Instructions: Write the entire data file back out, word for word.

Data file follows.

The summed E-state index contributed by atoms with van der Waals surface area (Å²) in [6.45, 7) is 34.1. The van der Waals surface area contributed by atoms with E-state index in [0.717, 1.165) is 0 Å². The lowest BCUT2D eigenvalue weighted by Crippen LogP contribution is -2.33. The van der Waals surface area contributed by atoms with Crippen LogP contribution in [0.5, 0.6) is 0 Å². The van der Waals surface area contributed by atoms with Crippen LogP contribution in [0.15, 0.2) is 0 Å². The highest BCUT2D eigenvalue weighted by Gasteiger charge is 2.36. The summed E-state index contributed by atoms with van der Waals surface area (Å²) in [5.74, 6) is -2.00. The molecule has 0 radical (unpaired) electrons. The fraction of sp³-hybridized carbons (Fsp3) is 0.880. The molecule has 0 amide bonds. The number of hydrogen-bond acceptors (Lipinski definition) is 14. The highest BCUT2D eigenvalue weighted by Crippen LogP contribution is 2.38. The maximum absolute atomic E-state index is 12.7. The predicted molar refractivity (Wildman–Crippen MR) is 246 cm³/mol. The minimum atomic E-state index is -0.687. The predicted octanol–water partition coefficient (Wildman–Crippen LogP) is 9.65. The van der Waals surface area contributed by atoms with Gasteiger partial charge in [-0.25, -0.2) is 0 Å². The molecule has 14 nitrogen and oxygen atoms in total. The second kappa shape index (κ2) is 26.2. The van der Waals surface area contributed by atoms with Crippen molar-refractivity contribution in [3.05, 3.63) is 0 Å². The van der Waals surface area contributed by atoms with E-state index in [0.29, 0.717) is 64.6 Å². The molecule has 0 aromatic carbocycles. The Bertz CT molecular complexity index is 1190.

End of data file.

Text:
The summed E-state index contributed by atoms with van der Waals surface area (Å²) in [6.45, 7) is 34.1. The van der Waals surface area contributed by atoms with E-state index in [0.717, 1.165) is 0 Å². The lowest BCUT2D eigenvalue weighted by Crippen LogP contribution is -2.33. The van der Waals surface area contributed by atoms with Crippen LogP contribution in [0.5, 0.6) is 0 Å². The van der Waals surface area contributed by atoms with Crippen LogP contribution in [0.15, 0.2) is 0 Å². The highest BCUT2D eigenvalue weighted by Gasteiger charge is 2.36. The summed E-state index contributed by atoms with van der Waals surface area (Å²) in [5.74, 6) is -2.00. The molecule has 0 radical (unpaired) electrons. The fraction of sp³-hybridized carbons (Fsp3) is 0.880. The molecule has 0 amide bonds. The number of hydrogen-bond acceptors (Lipinski definition) is 14. The highest BCUT2D eigenvalue weighted by Crippen LogP contribution is 2.38. The maximum absolute atomic E-state index is 12.7. The predicted molar refractivity (Wildman–Crippen MR) is 246 cm³/mol. The minimum atomic E-state index is -0.687. The predicted octanol–water partition coefficient (Wildman–Crippen LogP) is 9.65. The van der Waals surface area contributed by atoms with Gasteiger partial charge in [-0.25, -0.2) is 0 Å². The molecule has 14 nitrogen and oxygen atoms in total. The second kappa shape index (κ2) is 26.2. The van der Waals surface area contributed by atoms with Crippen molar-refractivity contribution in [3.05, 3.63) is 0 Å². The van der Waals surface area contributed by atoms with E-state index in [0.29, 0.717) is 64.6 Å². The molecule has 0 aromatic carbocycles. The Bertz CT molecular complexity index is 1190.